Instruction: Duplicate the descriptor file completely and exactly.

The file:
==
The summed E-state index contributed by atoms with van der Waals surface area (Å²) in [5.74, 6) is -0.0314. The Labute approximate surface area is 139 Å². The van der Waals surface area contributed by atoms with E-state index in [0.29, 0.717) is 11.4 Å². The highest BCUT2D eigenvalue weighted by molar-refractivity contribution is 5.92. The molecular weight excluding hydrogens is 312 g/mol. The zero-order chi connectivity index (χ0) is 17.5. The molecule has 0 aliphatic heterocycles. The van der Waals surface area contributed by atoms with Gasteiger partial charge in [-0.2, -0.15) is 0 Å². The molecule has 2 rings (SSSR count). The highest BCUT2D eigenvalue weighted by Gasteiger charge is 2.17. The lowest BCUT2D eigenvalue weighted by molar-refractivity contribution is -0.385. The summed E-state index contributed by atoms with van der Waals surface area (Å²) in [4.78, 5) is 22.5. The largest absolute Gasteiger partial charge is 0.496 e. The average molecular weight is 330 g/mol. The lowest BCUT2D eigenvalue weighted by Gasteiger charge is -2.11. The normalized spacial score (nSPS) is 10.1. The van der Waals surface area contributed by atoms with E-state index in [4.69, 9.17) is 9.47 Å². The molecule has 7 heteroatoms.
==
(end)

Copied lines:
The summed E-state index contributed by atoms with van der Waals surface area (Å²) in [5.74, 6) is -0.0314. The Labute approximate surface area is 139 Å². The van der Waals surface area contributed by atoms with E-state index in [0.29, 0.717) is 11.4 Å². The highest BCUT2D eigenvalue weighted by molar-refractivity contribution is 5.92. The molecular weight excluding hydrogens is 312 g/mol. The zero-order chi connectivity index (χ0) is 17.5. The molecule has 0 aliphatic heterocycles. The van der Waals surface area contributed by atoms with Gasteiger partial charge in [-0.2, -0.15) is 0 Å². The molecule has 2 rings (SSSR count). The highest BCUT2D eigenvalue weighted by Gasteiger charge is 2.17. The lowest BCUT2D eigenvalue weighted by molar-refractivity contribution is -0.385. The summed E-state index contributed by atoms with van der Waals surface area (Å²) in [4.78, 5) is 22.5. The largest absolute Gasteiger partial charge is 0.496 e. The average molecular weight is 330 g/mol. The lowest BCUT2D eigenvalue weighted by Gasteiger charge is -2.11. The normalized spacial score (nSPS) is 10.1. The van der Waals surface area contributed by atoms with E-state index in [4.69, 9.17) is 9.47 Å². The molecule has 7 heteroatoms.